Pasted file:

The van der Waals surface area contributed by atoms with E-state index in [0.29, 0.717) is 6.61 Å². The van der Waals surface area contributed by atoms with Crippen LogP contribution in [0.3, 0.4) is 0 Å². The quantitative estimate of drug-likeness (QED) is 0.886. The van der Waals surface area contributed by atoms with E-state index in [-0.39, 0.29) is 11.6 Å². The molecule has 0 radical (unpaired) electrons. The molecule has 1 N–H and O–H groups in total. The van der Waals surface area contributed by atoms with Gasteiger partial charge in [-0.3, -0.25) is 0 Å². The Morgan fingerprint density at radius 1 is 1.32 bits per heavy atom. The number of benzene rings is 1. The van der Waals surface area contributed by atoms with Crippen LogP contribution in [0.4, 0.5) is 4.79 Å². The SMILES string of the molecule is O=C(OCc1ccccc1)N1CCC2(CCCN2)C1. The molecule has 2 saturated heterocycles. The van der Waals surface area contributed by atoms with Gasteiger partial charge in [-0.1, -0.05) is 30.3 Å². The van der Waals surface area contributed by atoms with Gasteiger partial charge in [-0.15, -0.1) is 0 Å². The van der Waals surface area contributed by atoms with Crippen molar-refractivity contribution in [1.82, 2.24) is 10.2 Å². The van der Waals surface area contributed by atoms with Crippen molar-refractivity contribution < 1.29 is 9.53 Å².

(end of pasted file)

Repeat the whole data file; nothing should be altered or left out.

The van der Waals surface area contributed by atoms with E-state index in [0.29, 0.717) is 6.61 Å². The van der Waals surface area contributed by atoms with Crippen LogP contribution in [0.3, 0.4) is 0 Å². The quantitative estimate of drug-likeness (QED) is 0.886. The van der Waals surface area contributed by atoms with E-state index in [-0.39, 0.29) is 11.6 Å². The molecule has 0 radical (unpaired) electrons. The molecule has 1 N–H and O–H groups in total. The van der Waals surface area contributed by atoms with Gasteiger partial charge in [-0.3, -0.25) is 0 Å². The Morgan fingerprint density at radius 1 is 1.32 bits per heavy atom. The number of benzene rings is 1. The van der Waals surface area contributed by atoms with Crippen LogP contribution in [0.4, 0.5) is 4.79 Å². The SMILES string of the molecule is O=C(OCc1ccccc1)N1CCC2(CCCN2)C1. The molecule has 2 saturated heterocycles. The van der Waals surface area contributed by atoms with Gasteiger partial charge in [-0.1, -0.05) is 30.3 Å². The van der Waals surface area contributed by atoms with Gasteiger partial charge in [-0.15, -0.1) is 0 Å². The van der Waals surface area contributed by atoms with Crippen molar-refractivity contribution in [1.82, 2.24) is 10.2 Å². The van der Waals surface area contributed by atoms with Crippen molar-refractivity contribution < 1.29 is 9.53 Å².